Greater regulation of toxic chemicals needed

DDT. Asbestos. BPA. These are well-known toxic substances. American consumers recognize these names and, increasingly, the negative impact that they have on our health. But amidst the tens of thousands of chemicals that are listed on the U.S. Environmental Protecting Agency inventory, only a small minority have been tested for toxic effects – and only a fraction of those have been evaluated for effects on brain development in children.

Now, we have clear evidence that certain chemical compounds inhibit brain development, during both pregnancy and childhood. But many of those chemical compounds remain in consumer products that are used daily across the country. It’s time for our government to improve the ways that chemicals are regulated in this country, and it’s time for companies to stop relying on dangerous compounds – and to stop finding equally dangerous workarounds.

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Based on our understanding of the development of a fetus’s brain, we have long known that pregnancy is a “critical window of vulnerability,” meaning that exposure to toxic chemicals can have a long-lasting impact on health. Exposure during pregnancy can significantly interfere with a child’s ability to reach his or her full potential throughout childhood and into adulthood.

Recent data have increasingly shown that certain pesticides, flame retardants, air pollutants, lead, and mercury can contribute to learning behavioral, or intellectual impairment, as well as neurodevelopmental disorders such as ADHD or autism spectrum disorder. In other words, with improved control on the use of these chemicals, some cases of disorders such as ADHD or autism could be prevented.

Admittedly, there are restrictions in place regarding use of these chemicals. For example, the President recently signed the Frank R. Lautenberg Chemical Safety for the 21st Century Act into law, modernizing the chemical safety and approval process and amending the decades old Toxic Substances Control Act (TSCA). Most importantly, new protections were introduced to safeguard pregnant women, infants, and children from the harmful effects of toxic chemicals.

However, work is not done and efforts must continue to ensure that chemicals entering commerce are safe for women and families. After all, decades of exposure have impacted countless Americans. And in many cases, ongoing exposure continues to impact children, as the chemicals are already part of their environments. This is especially true in communities of color and underserved populations, and it only serves to heighten disparities in these children’s futures.

But besides the comparatively few regulated chemicals, there are thousands and thousands of other toxins in our environment. We can be certain that we are missing opportunities to prevent exposure.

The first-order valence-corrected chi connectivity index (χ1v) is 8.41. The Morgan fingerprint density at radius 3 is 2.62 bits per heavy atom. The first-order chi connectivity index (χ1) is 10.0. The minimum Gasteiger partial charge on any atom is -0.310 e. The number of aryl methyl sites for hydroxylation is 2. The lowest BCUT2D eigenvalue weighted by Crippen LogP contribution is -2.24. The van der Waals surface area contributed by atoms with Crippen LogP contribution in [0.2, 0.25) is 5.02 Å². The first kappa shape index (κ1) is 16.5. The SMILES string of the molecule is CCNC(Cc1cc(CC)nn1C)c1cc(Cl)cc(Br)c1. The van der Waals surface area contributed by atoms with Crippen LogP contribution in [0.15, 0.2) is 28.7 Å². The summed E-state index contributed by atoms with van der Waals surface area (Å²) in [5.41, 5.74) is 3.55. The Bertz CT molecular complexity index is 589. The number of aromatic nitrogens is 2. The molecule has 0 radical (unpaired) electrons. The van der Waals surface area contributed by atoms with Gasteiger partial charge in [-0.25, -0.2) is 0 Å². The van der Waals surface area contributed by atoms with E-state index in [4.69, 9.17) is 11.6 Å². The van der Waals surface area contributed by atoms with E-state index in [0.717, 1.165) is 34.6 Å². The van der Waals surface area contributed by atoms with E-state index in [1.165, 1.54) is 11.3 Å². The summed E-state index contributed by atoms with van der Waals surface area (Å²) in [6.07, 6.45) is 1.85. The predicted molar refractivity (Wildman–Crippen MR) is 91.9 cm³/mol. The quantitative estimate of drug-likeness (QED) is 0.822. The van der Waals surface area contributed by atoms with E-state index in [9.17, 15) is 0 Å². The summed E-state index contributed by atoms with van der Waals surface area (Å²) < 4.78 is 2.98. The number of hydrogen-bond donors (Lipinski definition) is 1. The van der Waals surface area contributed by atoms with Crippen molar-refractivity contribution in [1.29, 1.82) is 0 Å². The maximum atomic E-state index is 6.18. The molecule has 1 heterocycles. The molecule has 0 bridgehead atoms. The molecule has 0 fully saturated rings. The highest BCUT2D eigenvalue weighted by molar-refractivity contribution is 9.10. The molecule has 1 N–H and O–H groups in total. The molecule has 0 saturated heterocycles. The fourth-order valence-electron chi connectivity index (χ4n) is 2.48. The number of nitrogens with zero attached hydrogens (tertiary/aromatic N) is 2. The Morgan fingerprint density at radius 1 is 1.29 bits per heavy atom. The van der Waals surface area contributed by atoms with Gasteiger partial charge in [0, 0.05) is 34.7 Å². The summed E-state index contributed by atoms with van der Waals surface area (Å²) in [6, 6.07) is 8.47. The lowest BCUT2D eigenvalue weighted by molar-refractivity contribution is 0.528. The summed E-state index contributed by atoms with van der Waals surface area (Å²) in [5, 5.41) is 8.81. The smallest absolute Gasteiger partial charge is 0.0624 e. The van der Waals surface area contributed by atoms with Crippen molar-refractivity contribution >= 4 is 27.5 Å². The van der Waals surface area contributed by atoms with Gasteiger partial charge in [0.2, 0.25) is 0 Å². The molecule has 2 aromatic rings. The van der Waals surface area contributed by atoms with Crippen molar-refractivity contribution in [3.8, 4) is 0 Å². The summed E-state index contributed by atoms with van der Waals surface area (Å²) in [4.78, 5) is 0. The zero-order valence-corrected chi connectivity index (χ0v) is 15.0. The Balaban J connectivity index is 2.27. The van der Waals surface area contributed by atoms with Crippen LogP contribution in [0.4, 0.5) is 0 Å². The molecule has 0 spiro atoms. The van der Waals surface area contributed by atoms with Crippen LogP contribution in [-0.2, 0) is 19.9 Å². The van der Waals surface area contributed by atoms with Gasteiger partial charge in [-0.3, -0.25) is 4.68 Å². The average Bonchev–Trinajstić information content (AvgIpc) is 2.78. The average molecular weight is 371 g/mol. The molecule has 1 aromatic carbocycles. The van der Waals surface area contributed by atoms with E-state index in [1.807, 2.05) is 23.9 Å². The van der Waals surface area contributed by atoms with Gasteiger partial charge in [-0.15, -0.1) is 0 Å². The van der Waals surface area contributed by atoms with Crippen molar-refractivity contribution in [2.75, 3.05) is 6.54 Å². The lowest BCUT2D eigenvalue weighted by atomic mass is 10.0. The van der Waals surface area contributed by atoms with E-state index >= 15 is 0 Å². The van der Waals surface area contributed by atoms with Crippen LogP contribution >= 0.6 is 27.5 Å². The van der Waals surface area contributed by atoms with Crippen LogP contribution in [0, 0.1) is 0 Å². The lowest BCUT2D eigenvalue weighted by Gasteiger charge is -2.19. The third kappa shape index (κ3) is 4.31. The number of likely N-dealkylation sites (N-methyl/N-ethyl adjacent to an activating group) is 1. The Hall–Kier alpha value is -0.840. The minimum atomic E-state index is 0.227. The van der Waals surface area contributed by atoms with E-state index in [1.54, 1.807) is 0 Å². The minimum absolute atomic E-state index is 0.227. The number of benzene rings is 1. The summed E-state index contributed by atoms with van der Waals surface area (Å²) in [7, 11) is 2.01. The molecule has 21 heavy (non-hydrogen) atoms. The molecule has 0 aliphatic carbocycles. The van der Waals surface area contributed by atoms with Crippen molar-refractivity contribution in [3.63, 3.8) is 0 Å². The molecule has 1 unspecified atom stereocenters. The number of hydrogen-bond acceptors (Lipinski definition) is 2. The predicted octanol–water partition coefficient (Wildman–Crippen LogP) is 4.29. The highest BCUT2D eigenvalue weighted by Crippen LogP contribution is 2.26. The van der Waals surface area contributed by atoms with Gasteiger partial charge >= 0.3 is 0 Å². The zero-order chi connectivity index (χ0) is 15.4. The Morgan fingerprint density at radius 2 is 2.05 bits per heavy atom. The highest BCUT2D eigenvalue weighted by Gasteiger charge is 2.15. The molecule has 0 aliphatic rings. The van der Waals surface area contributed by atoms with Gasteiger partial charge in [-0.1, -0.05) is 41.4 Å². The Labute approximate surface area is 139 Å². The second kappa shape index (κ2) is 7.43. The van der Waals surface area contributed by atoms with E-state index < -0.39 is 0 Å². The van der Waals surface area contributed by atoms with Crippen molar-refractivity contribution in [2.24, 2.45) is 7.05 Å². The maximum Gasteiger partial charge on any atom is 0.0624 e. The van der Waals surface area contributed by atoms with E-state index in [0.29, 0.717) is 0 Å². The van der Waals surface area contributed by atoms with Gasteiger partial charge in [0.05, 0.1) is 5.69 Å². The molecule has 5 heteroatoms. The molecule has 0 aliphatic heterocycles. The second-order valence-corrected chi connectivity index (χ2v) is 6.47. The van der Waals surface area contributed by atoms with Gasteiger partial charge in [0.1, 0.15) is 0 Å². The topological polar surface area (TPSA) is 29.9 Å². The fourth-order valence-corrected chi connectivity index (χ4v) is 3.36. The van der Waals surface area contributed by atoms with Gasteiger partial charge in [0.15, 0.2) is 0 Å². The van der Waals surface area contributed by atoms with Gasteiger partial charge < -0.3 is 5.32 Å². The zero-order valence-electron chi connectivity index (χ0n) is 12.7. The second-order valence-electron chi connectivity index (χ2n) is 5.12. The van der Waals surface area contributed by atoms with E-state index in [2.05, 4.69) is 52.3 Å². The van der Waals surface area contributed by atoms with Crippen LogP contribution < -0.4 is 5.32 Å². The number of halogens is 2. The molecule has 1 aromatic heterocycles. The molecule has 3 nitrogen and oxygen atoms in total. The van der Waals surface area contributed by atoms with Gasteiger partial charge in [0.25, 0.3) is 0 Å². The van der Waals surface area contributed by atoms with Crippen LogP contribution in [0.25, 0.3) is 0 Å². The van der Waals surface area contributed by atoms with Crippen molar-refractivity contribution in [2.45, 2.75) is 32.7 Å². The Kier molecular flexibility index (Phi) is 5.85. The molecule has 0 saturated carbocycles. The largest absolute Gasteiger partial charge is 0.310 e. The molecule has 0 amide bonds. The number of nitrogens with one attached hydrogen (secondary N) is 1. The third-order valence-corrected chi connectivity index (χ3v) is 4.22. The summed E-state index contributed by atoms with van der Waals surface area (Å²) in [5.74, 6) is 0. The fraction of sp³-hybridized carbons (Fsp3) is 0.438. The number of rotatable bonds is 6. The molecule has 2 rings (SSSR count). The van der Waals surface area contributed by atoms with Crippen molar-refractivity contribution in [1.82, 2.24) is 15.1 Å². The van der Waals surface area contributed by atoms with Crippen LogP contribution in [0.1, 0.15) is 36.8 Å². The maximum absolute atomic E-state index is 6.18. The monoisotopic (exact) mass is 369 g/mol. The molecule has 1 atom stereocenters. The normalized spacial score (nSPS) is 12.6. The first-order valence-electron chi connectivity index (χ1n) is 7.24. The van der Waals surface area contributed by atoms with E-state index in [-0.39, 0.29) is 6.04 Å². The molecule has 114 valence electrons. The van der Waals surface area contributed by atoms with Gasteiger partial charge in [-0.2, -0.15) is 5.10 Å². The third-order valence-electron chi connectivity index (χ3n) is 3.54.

As a doctor, I know the importance of evidence-based decision-making, and know the errors that can ensue from hasty action. But when it comes to the health and safety of our children, we need our government to act more swiftly and resolutely to proactively test and, if needed, restrict dangerous chemicals.

Much of the problem also lies in the private sector, which routinely introduces workarounds – referred to as “regrettable solutions” – that bypass regulatory efforts but introduce equivalent levels of harm. For example, when the U.S. government reached a voluntary agreement with manufacturers to stop making flame retardants with proven neurotoxicities, the same manufacturers found substitutes that were similar in structure to the previous iterations, but had not undergone assessment, so were thus not yet subject to regulatory restrictions.

This government loophole only served to put more infants and children at risk of brain development disorders that would impede their neurological abilities throughout their lives.

The data are clear, and that’s why a wide range of experts ranging from obstetrician-gynecologists like me to pediatricians, endocrinologists, toxicologists, epidemiologists, and public health experts have come together to create Project TENDR – Targeting Environmental NeuroDevelopmental Risks – to call for change from the government whose job it is to protect us and from the manufacturers who have the power to do better.

Our regulators need to overhaul their approach to developing and assessing evidence on chemicals that are known to cause interference in brain development, including paying attention to the special vulnerabilities of the fetus and child, the cumulative effects of exposure to multiple chemicals, and the lack of a safety threshold. And they need to focus on addressing and mitigating legacy exposure to chemicals that have already reached the environment.

And the business that make and use these chemicals must eliminate all neurodevelopmental toxins from their products, eschewing the workarounds that continue to put us in danger. They share this world with us, and they have a major role to play in keeping it safe for our families.

We cannot continue to gamble with our children’s health, as their futures represent the future of this country.


Tom Gellhaus is president of the American College of Obstetricians and Gynecologists (ACOG).